Canadian Mining Journal

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PERSPECTIVE: The merger-go-round is picking up speed

The merger-go-round is spinning again, perhaps not with the breakneck speed it had in 2006, but at a good pace nonetheless. That was the year that the hard-fought battles for Inco and Falconbridge brought new names - Vale and Xstrata - to...


The merger-go-round is spinning again, perhaps not with the breakneck speed it had in 2006, but at a good pace nonetheless. That was the year that the hard-fought battles for Inco and Falconbridge brought new names – Vale and Xstrata – to Canadian nickel producers.

The worldwide value of mergers and acquisitions in the mining sector rose about 50% last year to more than US$100 billion. Tucked away in the total are many deals between smaller miners, but three big deals stand out.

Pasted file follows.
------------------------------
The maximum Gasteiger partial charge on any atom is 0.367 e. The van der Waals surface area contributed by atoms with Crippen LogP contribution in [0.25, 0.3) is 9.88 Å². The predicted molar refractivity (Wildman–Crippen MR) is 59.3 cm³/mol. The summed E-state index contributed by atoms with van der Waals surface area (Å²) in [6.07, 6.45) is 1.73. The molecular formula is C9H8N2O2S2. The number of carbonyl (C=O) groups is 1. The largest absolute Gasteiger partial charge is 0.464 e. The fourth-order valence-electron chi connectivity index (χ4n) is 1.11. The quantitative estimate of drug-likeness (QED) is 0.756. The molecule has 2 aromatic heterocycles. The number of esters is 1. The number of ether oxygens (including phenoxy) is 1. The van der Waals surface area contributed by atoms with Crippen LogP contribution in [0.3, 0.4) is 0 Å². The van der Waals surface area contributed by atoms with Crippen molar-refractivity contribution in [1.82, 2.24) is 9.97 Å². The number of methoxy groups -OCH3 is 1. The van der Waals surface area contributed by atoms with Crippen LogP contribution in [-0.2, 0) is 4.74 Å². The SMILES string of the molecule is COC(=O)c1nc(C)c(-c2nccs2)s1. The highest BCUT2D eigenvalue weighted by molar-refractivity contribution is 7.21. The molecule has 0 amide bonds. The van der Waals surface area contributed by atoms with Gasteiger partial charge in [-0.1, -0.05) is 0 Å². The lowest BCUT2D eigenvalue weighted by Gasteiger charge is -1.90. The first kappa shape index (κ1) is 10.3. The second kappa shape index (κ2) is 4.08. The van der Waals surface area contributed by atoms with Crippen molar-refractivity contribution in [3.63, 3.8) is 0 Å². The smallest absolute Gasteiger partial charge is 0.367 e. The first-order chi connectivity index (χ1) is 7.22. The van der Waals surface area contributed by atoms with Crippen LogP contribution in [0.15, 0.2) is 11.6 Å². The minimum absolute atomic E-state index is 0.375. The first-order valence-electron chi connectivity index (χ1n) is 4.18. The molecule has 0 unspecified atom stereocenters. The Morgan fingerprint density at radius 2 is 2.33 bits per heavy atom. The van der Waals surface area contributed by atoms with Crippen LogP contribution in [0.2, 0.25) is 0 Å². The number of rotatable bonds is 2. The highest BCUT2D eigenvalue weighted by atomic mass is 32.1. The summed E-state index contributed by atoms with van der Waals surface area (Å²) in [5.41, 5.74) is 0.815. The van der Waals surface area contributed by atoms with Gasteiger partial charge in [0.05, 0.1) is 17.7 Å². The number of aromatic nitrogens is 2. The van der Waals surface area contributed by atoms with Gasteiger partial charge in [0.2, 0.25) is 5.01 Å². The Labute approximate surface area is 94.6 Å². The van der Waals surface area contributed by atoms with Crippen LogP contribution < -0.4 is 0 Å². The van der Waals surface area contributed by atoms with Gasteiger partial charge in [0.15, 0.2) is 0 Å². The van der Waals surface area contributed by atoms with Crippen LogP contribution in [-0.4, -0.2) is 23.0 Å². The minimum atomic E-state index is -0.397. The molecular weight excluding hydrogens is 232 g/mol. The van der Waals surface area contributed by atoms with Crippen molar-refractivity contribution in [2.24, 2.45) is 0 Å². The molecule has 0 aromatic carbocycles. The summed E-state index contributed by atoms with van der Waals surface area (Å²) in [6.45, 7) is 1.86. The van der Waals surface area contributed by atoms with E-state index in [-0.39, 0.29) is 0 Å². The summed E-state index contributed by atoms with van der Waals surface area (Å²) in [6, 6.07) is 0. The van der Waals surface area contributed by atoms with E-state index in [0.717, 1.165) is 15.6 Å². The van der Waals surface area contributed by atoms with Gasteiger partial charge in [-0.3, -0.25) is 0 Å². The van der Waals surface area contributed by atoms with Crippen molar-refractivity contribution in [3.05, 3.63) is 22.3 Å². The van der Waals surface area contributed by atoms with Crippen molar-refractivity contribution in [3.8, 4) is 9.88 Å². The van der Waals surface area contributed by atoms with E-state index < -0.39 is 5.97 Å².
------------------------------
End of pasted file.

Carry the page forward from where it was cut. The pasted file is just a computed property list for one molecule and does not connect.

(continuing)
Swiss mining giant Xstrata (fourth largest in the world) and commodities trader Glencore International, also a Swiss enterprise, are in merger talks to create a business with an estimated capitalization of $80-billion. This would likely be an all-share deal, and Xstrata shareholders will undoubtedly expect a premium on their shares. Glencore already has a 34% interest in Xstrata. The combined company might be a potential world-beater.

A subsidiary of Jilin Jien Nickel, the Chinese firm, has made an offer for Goldbrook Ventures of Vancouver, offering to pay a 59% premium over the Goldbrook closing price of the last day of trading before the offer was made. The two companies are partners (Jilin 75%, Goldbrook 25%) in the Nunavik nickel project in northern Quebec. The project is under construction.

Vancouver-based Quadra FNX, operator of six copper mines in Canada, Chile and the United States, has agreed to be bought out by KGHM Polska Miedz of Poland. KGHM has made an all-cash $15 per share offer for all outstanding shares and warrants of Quadra. The total transaction value is approximately $3.5 billion. Quadra’s advisors have recommend shareholders accept the offer.

M&A activity has not been far from the surface lately, but often it is junior companies involved. Now there are three that could substantially change the face of the Canadian mining industry as control passes beyond our borders.


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